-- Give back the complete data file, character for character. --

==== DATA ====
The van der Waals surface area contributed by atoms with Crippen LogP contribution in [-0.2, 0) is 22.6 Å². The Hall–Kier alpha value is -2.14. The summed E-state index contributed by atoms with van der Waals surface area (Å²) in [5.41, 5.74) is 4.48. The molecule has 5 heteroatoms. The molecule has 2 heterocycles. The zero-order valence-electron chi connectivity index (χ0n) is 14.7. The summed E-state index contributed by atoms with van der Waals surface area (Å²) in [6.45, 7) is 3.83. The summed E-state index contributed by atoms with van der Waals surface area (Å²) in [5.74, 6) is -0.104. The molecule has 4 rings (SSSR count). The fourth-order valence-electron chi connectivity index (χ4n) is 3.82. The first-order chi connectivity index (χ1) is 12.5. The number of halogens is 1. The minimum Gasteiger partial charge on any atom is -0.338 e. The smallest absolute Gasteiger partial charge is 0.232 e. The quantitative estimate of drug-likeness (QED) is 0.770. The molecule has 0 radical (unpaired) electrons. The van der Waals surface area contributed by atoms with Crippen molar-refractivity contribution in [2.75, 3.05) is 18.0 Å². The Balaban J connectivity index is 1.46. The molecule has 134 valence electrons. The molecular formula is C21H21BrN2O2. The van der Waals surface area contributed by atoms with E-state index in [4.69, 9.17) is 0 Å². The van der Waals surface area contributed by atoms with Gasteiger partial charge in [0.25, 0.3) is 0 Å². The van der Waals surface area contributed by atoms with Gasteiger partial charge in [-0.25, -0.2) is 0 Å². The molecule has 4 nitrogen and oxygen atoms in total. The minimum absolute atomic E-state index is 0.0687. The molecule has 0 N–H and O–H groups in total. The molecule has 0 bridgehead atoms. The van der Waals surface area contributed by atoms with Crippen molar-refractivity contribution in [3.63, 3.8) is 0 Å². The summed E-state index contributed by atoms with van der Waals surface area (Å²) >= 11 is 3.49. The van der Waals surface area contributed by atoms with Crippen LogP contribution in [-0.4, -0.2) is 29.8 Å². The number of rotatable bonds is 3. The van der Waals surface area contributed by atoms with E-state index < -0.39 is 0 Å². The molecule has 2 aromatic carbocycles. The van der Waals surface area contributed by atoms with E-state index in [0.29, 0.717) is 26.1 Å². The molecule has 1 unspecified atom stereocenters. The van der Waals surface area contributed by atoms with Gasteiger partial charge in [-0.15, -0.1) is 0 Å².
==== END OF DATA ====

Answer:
The van der Waals surface area contributed by atoms with Crippen LogP contribution in [-0.2, 0) is 22.6 Å². The Hall–Kier alpha value is -2.14. The summed E-state index contributed by atoms with van der Waals surface area (Å²) in [5.41, 5.74) is 4.48. The molecule has 5 heteroatoms. The molecule has 2 heterocycles. The zero-order valence-electron chi connectivity index (χ0n) is 14.7. The summed E-state index contributed by atoms with van der Waals surface area (Å²) in [6.45, 7) is 3.83. The summed E-state index contributed by atoms with van der Waals surface area (Å²) in [5.74, 6) is -0.104. The molecule has 4 rings (SSSR count). The fourth-order valence-electron chi connectivity index (χ4n) is 3.82. The first-order chi connectivity index (χ1) is 12.5. The number of halogens is 1. The minimum Gasteiger partial charge on any atom is -0.338 e. The smallest absolute Gasteiger partial charge is 0.232 e. The quantitative estimate of drug-likeness (QED) is 0.770. The molecule has 0 radical (unpaired) electrons. The van der Waals surface area contributed by atoms with Crippen molar-refractivity contribution in [2.75, 3.05) is 18.0 Å². The Balaban J connectivity index is 1.46. The molecule has 134 valence electrons. The molecular formula is C21H21BrN2O2. The van der Waals surface area contributed by atoms with E-state index in [4.69, 9.17) is 0 Å². The van der Waals surface area contributed by atoms with Gasteiger partial charge in [0.25, 0.3) is 0 Å². The van der Waals surface area contributed by atoms with Gasteiger partial charge in [-0.25, -0.2) is 0 Å². The molecule has 4 nitrogen and oxygen atoms in total. The minimum absolute atomic E-state index is 0.0687. The molecule has 0 N–H and O–H groups in total. The molecule has 0 bridgehead atoms. The van der Waals surface area contributed by atoms with Crippen molar-refractivity contribution in [3.63, 3.8) is 0 Å². The summed E-state index contributed by atoms with van der Waals surface area (Å²) >= 11 is 3.49. The van der Waals surface area contributed by atoms with Crippen LogP contribution in [-0.4, -0.2) is 29.8 Å². The number of rotatable bonds is 3. The van der Waals surface area contributed by atoms with E-state index < -0.39 is 0 Å². The molecule has 2 aromatic carbocycles. The van der Waals surface area contributed by atoms with E-state index in [0.29, 0.717) is 26.1 Å². The molecule has 1 unspecified atom stereocenters. The van der Waals surface area contributed by atoms with Gasteiger partial charge in [-0.15, -0.1) is 0 Å².